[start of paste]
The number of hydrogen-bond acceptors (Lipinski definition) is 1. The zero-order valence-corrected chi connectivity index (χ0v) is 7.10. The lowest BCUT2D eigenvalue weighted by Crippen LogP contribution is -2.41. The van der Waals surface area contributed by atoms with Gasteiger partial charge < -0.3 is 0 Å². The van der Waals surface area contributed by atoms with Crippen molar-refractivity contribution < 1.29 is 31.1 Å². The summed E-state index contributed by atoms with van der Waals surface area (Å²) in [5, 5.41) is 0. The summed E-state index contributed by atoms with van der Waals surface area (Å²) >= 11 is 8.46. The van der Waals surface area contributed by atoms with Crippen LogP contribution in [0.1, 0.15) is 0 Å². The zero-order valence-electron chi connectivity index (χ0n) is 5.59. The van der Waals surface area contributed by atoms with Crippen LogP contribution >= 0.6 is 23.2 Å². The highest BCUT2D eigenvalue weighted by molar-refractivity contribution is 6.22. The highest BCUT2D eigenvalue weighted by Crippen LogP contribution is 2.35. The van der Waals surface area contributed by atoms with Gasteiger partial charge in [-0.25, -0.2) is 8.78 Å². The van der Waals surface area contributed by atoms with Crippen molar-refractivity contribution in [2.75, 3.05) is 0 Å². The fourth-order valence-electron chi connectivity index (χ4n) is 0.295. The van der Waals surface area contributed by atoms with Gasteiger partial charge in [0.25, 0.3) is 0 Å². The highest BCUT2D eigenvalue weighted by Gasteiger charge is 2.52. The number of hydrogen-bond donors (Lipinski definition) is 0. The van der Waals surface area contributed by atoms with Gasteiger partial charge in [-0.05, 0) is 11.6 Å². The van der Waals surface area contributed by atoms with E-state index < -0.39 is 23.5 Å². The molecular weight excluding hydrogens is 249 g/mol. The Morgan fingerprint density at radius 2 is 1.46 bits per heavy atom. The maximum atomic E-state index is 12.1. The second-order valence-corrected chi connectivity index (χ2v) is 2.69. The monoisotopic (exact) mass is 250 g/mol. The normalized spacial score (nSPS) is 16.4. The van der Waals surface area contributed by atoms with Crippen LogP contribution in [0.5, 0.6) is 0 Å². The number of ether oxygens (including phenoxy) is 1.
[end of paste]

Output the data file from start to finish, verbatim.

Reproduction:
The number of hydrogen-bond acceptors (Lipinski definition) is 1. The zero-order valence-corrected chi connectivity index (χ0v) is 7.10. The lowest BCUT2D eigenvalue weighted by Crippen LogP contribution is -2.41. The van der Waals surface area contributed by atoms with Gasteiger partial charge < -0.3 is 0 Å². The van der Waals surface area contributed by atoms with Crippen molar-refractivity contribution < 1.29 is 31.1 Å². The summed E-state index contributed by atoms with van der Waals surface area (Å²) in [5, 5.41) is 0. The summed E-state index contributed by atoms with van der Waals surface area (Å²) >= 11 is 8.46. The van der Waals surface area contributed by atoms with Crippen LogP contribution in [0.1, 0.15) is 0 Å². The zero-order valence-electron chi connectivity index (χ0n) is 5.59. The van der Waals surface area contributed by atoms with Crippen LogP contribution >= 0.6 is 23.2 Å². The highest BCUT2D eigenvalue weighted by molar-refractivity contribution is 6.22. The highest BCUT2D eigenvalue weighted by Crippen LogP contribution is 2.35. The van der Waals surface area contributed by atoms with Gasteiger partial charge in [-0.25, -0.2) is 8.78 Å². The van der Waals surface area contributed by atoms with Crippen molar-refractivity contribution in [2.75, 3.05) is 0 Å². The fourth-order valence-electron chi connectivity index (χ4n) is 0.295. The van der Waals surface area contributed by atoms with Gasteiger partial charge in [0.25, 0.3) is 0 Å². The highest BCUT2D eigenvalue weighted by Gasteiger charge is 2.52. The number of hydrogen-bond donors (Lipinski definition) is 0. The van der Waals surface area contributed by atoms with Gasteiger partial charge in [-0.05, 0) is 11.6 Å². The van der Waals surface area contributed by atoms with E-state index < -0.39 is 23.5 Å². The molecular weight excluding hydrogens is 249 g/mol. The Morgan fingerprint density at radius 2 is 1.46 bits per heavy atom. The maximum atomic E-state index is 12.1. The second-order valence-corrected chi connectivity index (χ2v) is 2.69. The monoisotopic (exact) mass is 250 g/mol. The normalized spacial score (nSPS) is 16.4. The van der Waals surface area contributed by atoms with Crippen LogP contribution in [0.5, 0.6) is 0 Å². The number of ether oxygens (including phenoxy) is 1.